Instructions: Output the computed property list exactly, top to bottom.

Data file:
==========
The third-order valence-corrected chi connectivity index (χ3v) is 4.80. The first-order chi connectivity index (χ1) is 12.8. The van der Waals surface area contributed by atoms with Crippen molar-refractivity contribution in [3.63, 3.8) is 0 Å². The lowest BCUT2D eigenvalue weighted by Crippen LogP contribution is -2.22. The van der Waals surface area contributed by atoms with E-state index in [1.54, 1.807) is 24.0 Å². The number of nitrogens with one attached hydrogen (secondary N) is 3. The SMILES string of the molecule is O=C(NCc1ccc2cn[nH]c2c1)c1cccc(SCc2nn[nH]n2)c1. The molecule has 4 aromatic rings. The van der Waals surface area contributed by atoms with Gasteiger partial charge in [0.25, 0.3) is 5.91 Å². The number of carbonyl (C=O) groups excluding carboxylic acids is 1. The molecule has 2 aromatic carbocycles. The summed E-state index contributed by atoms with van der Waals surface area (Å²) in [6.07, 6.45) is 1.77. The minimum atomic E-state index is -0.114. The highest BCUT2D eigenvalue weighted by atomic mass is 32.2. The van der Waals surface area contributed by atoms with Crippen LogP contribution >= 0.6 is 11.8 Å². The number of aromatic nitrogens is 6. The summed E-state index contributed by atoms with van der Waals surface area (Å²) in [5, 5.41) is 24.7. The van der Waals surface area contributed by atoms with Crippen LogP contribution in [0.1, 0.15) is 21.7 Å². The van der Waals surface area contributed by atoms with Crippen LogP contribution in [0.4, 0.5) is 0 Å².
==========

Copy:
The third-order valence-corrected chi connectivity index (χ3v) is 4.80. The first-order chi connectivity index (χ1) is 12.8. The van der Waals surface area contributed by atoms with Crippen molar-refractivity contribution in [3.63, 3.8) is 0 Å². The lowest BCUT2D eigenvalue weighted by Crippen LogP contribution is -2.22. The van der Waals surface area contributed by atoms with E-state index in [1.54, 1.807) is 24.0 Å². The number of nitrogens with one attached hydrogen (secondary N) is 3. The SMILES string of the molecule is O=C(NCc1ccc2cn[nH]c2c1)c1cccc(SCc2nn[nH]n2)c1. The molecule has 4 aromatic rings. The van der Waals surface area contributed by atoms with Gasteiger partial charge in [0.25, 0.3) is 5.91 Å². The number of carbonyl (C=O) groups excluding carboxylic acids is 1. The molecule has 2 aromatic carbocycles. The summed E-state index contributed by atoms with van der Waals surface area (Å²) in [6.07, 6.45) is 1.77. The minimum atomic E-state index is -0.114. The highest BCUT2D eigenvalue weighted by atomic mass is 32.2. The van der Waals surface area contributed by atoms with Crippen LogP contribution >= 0.6 is 11.8 Å². The number of aromatic nitrogens is 6. The summed E-state index contributed by atoms with van der Waals surface area (Å²) in [5, 5.41) is 24.7. The van der Waals surface area contributed by atoms with Crippen LogP contribution in [0.1, 0.15) is 21.7 Å². The van der Waals surface area contributed by atoms with Crippen LogP contribution in [0.4, 0.5) is 0 Å².